In our culture, disagreement is mishandled more than ever before. However, disagreement is to be expected between directors of common interest developments (aka “HOAs”), and the way it is understood and handled can either enhance or harm the association community and its governance.
Voting “no” is not disloyal. Volunteer directors are expected to think independently and use their best judgment on board decisions and not just rubber stamp their colleague’s opinions. With varying backgrounds and viewpoints, different votes can be expected, as everyone tries their best for the HOA.
Unanimity is NOT required. Majority votes are as binding as unanimous votes. There are some decisions on which unanimity is important because of the importance of the decision, in which the membership needs to see a united board. However, trying to attain unanimity on everything creates the impression that disagreement is bad and discourages directors from voting their personal views.
Disagreement is not a rejection of you. Don’t take disagreement personally. Contrary to our current political and social climate, prove that you can take disagreement gracefully and without offense.
Instead of declaring, ask. The moment one hears disagreement, the first impulse is to declare one’s rejection of that disagreement. However, consider asking one to explain their position further. It’s just possible you may learn something that causes you to question your position. Asking instead of declaring shows respect to your board colleague. To paraphrase John Lennon, give agreement a chance.
Knowing when to say “when. Once everyone has said their opinion on a motion and explained why, call for the question. When the majority speaks, move on to the next agenda item.
The board decided wrongly, now what? After arguing your position, and a board majority voted against you, what is the next step? Your responsibility as a director is to support and carry out the corporation’s decision – it’s now your decision also. The board decides as a team. Think of a canoe being paddled by the board. Before launching off across the lake the paddlers discuss the landmark they will all paddle toward. If you prefer a different landmark, can you paddle off in the direction you prefer instead? Your attempt to do so will frustrate your teammates and probably also turn the boat over. Support the team or get ready to swim.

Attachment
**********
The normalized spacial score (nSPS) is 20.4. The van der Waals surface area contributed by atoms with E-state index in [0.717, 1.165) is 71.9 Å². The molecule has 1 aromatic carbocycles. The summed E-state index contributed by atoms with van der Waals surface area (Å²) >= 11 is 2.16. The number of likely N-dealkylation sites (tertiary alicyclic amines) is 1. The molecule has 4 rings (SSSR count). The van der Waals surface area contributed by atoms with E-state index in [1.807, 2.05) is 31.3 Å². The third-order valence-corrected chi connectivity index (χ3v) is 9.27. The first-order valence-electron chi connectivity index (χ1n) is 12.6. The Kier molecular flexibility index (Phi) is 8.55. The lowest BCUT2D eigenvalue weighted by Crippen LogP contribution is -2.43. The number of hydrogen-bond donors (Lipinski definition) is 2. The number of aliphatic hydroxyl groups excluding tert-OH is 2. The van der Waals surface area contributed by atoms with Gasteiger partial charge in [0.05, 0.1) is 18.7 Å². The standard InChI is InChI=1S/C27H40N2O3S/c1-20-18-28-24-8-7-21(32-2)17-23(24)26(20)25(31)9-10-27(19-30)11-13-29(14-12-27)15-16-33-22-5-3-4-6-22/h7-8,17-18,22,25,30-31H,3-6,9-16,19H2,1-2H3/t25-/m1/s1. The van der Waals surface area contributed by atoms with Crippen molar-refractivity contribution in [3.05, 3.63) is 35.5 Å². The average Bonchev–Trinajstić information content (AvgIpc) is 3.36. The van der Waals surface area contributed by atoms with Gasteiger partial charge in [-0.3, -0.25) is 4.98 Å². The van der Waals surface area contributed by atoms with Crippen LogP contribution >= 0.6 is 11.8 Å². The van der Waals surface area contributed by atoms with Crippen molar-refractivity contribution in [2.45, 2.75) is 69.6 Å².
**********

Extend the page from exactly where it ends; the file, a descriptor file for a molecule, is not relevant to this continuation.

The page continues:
The board is making a big mistake. Don’t I have a duty to take this to the homeowners and seek a reversal of the decision? In short, no, your duty is quite the opposite. Directors frequently confuse their personal views with their fiduciary duty, passionately defending their attempts to sabotage or overturn board decisions, invoking “fiduciary duty”. Your loyalty is to the corporation and to its decision. Your fiduciary duty is not to force the other directors to see it your way. Fiduciary duty is not what you think it is, it is what the law says.
What if I cannot support the board’s decision? If the board is so wrongly headed that you cannot abide by its decision, then resign and leave the board. If you are no longer a director, you are no longer bound by the duty to support the decision, and then can say what you wish, so long as you do not disclose executive session information.
Kelly G. Richardson Esq., CCAL, is a Fellow of the College of Community Association Lawyers and a Partner of Richardson | Ober | DeNichilo LLP, a California law firm known for community association advice. Submit questions to Kelly@rodllp.com. Past columns at www.HOAHomefront.com. All rights reserved®.